# Prove that this functional is continuous and calculate its norm

Let $$X=\{X\in C[0,1]\}$$: $$f(1/2)=0$$, with the induced norm by $$C[0,1]$$ and the functional $$\varphi:X\rightarrow\mathbb{K}$$ defined by:

$$\varphi(f)=\int_0^1f(t)dt\;\;\forall f\in X$$

Prove that $$\varphi$$ is continuous.

I have made the following: $$||\varphi(f)||=|\int_0^1f(t)dt|\leq \int_0^1|f(t)|dt\leq 1 ||f||_\infty$$.

Now, that relation is valid for all $$f\in C[0,1]$$ such as $$||f||_\infty=1$$. This proves that the operator is bounded in the unit ball so it's continuous.

The problem with this exercise is that I have not made use of $$f(1/2)=0$$ so I assume my solution is wrong at some point. Any idea?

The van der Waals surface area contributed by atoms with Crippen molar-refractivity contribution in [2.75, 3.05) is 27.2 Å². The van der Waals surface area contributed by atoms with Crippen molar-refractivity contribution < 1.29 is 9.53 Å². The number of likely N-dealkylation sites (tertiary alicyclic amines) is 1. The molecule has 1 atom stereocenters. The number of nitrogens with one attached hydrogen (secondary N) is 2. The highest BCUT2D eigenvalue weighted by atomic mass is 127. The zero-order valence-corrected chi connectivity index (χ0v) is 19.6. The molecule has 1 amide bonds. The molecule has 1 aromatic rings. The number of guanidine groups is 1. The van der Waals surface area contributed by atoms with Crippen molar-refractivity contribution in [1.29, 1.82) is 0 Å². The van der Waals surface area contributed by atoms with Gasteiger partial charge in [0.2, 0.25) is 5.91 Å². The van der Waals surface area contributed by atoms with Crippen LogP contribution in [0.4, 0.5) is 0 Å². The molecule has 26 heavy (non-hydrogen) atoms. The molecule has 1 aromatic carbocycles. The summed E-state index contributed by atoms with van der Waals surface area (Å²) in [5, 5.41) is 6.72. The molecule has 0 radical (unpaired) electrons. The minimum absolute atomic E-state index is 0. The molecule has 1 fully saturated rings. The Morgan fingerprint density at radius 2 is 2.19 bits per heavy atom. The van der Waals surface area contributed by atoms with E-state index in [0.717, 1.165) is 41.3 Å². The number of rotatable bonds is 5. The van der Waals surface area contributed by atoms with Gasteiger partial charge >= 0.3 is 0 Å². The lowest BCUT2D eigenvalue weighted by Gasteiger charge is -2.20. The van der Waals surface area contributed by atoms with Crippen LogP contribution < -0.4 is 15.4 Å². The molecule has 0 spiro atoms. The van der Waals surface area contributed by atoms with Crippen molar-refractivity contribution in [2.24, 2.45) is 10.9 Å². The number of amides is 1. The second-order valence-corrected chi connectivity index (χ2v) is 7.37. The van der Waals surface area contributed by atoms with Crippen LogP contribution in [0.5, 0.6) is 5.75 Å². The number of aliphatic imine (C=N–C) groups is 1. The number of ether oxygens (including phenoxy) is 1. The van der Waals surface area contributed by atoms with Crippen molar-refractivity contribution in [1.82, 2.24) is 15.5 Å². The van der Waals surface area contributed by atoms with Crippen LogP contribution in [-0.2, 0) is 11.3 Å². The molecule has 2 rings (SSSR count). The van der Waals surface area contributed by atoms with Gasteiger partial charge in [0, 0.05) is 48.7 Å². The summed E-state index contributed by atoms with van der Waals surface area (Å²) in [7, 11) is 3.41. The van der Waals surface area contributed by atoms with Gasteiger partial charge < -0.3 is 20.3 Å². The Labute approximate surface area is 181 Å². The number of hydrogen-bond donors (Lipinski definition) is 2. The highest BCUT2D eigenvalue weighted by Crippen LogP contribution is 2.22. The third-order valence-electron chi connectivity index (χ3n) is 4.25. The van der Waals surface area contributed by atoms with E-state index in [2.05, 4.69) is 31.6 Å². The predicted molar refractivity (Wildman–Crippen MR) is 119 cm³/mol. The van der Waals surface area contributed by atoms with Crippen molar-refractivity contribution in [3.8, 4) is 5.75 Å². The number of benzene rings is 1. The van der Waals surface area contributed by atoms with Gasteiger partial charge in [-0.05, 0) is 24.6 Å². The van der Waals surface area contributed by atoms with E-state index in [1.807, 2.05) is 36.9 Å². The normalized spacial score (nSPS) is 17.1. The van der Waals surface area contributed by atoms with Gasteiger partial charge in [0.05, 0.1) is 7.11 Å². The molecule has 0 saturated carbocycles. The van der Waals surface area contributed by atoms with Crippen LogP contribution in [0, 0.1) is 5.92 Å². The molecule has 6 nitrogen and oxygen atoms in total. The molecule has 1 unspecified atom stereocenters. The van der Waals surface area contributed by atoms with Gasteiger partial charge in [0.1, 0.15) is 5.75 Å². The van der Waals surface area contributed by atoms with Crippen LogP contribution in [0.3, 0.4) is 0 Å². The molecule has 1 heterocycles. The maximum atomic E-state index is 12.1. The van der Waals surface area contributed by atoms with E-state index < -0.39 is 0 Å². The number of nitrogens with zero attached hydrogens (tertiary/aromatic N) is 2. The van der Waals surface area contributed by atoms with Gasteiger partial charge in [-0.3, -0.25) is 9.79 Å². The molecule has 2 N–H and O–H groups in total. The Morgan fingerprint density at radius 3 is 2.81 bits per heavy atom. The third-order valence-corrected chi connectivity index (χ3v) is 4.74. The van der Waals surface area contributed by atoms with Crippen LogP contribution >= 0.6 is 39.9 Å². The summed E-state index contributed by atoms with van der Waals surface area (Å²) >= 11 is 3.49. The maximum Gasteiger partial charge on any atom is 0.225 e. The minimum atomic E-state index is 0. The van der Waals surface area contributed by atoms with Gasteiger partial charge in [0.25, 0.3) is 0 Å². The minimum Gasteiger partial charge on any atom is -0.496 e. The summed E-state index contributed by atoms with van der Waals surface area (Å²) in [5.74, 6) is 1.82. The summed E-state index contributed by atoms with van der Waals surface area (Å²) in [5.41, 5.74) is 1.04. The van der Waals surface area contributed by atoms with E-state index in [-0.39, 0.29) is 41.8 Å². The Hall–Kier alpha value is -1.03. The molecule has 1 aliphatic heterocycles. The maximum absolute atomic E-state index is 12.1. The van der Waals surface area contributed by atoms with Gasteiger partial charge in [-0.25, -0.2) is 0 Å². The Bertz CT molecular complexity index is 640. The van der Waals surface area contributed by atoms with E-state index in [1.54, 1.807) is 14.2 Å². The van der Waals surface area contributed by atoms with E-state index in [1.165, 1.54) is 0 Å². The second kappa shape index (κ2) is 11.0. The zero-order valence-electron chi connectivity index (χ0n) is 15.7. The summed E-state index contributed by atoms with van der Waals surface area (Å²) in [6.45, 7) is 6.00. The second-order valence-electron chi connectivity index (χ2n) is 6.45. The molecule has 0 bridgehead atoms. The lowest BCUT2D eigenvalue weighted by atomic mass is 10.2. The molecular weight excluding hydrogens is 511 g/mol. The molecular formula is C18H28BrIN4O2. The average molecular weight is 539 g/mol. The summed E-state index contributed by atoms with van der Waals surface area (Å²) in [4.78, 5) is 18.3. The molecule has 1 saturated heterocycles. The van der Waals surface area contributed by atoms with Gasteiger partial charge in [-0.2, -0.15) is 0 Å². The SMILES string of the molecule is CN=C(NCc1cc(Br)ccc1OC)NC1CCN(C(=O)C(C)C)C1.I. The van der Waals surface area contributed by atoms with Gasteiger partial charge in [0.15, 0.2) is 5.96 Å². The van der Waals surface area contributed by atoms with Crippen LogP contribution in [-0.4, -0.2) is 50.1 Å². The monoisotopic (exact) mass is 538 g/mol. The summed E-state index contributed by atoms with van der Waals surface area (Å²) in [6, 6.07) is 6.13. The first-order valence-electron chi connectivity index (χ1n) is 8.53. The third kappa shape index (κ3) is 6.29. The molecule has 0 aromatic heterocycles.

• Side note: $\Vert$ $\Vert$ renders more nicely than $||$ $||$ for norms. – Martin R Nov 2 '19 at 7:58

Your calculation $$\Vert \varphi(f)\Vert =|\int_0^1f(t)dt|\leq \int_0^1|f(t)|dt\leq 1 \Vert f\Vert _\infty$$ is correct. It shows that $$\varphi$$ is continuous on $$C[0,1]$$. As a consequence, $$\varphi$$ is continuous on the subspace $$X$$ of $$C[0,1]$$ and its norm (as a linear functional on $$X$$) is at most one.

The condition $$f(\frac 12) = 0$$ must be considered when computing the exact norm. Try to think of functions which are constant apart from a narrow spike to satisfy $$f(\frac 12) = 0$$.

Computing the norm of $$\phi$$: let $$f_n(x)=1$$ for $$|x-\frac 1 2| >\frac 1 n$$ and $$n|x-\frac 1 2|$$ for $$|x-\frac 1 2 |\leq \frac 1n$$. Then $$f_n \in X$$, $$\|f_n\|=1$$ for all $$n$$ and $$\phi (f_n) =1-\frac 1 n \to 1$$. Hence $$\|\phi\|=1$$.